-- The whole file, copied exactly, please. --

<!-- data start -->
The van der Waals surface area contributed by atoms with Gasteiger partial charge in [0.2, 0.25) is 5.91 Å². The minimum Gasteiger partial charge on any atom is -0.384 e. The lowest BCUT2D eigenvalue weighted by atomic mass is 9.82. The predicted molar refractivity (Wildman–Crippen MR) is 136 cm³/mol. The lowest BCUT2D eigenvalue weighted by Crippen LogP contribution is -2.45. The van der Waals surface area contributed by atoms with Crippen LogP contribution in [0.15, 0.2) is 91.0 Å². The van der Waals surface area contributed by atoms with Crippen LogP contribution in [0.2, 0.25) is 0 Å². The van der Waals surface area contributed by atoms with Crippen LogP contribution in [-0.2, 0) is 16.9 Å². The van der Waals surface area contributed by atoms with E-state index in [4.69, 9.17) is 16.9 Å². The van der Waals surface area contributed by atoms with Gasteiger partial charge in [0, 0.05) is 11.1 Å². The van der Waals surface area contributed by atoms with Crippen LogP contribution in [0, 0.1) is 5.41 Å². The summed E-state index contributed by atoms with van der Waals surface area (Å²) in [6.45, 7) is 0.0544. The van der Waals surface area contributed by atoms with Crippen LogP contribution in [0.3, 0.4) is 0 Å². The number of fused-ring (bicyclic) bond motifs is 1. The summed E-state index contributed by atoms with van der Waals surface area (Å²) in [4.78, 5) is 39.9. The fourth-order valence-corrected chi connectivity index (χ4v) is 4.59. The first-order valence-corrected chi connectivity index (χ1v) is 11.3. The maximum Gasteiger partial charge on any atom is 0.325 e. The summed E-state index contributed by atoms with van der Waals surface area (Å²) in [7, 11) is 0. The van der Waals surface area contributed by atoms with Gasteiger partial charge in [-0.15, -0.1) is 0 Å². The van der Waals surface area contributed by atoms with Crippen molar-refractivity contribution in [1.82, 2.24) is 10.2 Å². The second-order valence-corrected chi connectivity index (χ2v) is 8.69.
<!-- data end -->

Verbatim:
The van der Waals surface area contributed by atoms with Gasteiger partial charge in [0.2, 0.25) is 5.91 Å². The minimum Gasteiger partial charge on any atom is -0.384 e. The lowest BCUT2D eigenvalue weighted by atomic mass is 9.82. The predicted molar refractivity (Wildman–Crippen MR) is 136 cm³/mol. The lowest BCUT2D eigenvalue weighted by Crippen LogP contribution is -2.45. The van der Waals surface area contributed by atoms with Crippen LogP contribution in [0.15, 0.2) is 91.0 Å². The van der Waals surface area contributed by atoms with Crippen LogP contribution in [0.2, 0.25) is 0 Å². The van der Waals surface area contributed by atoms with Crippen LogP contribution in [-0.2, 0) is 16.9 Å². The van der Waals surface area contributed by atoms with E-state index in [4.69, 9.17) is 16.9 Å². The van der Waals surface area contributed by atoms with Gasteiger partial charge in [0, 0.05) is 11.1 Å². The van der Waals surface area contributed by atoms with Crippen LogP contribution in [0, 0.1) is 5.41 Å². The summed E-state index contributed by atoms with van der Waals surface area (Å²) in [6.45, 7) is 0.0544. The van der Waals surface area contributed by atoms with Crippen LogP contribution in [0.3, 0.4) is 0 Å². The number of fused-ring (bicyclic) bond motifs is 1. The summed E-state index contributed by atoms with van der Waals surface area (Å²) in [4.78, 5) is 39.9. The fourth-order valence-corrected chi connectivity index (χ4v) is 4.59. The first-order valence-corrected chi connectivity index (χ1v) is 11.3. The maximum Gasteiger partial charge on any atom is 0.325 e. The summed E-state index contributed by atoms with van der Waals surface area (Å²) in [7, 11) is 0. The van der Waals surface area contributed by atoms with Gasteiger partial charge in [-0.15, -0.1) is 0 Å². The van der Waals surface area contributed by atoms with Crippen molar-refractivity contribution in [1.82, 2.24) is 10.2 Å². The second-order valence-corrected chi connectivity index (χ2v) is 8.69.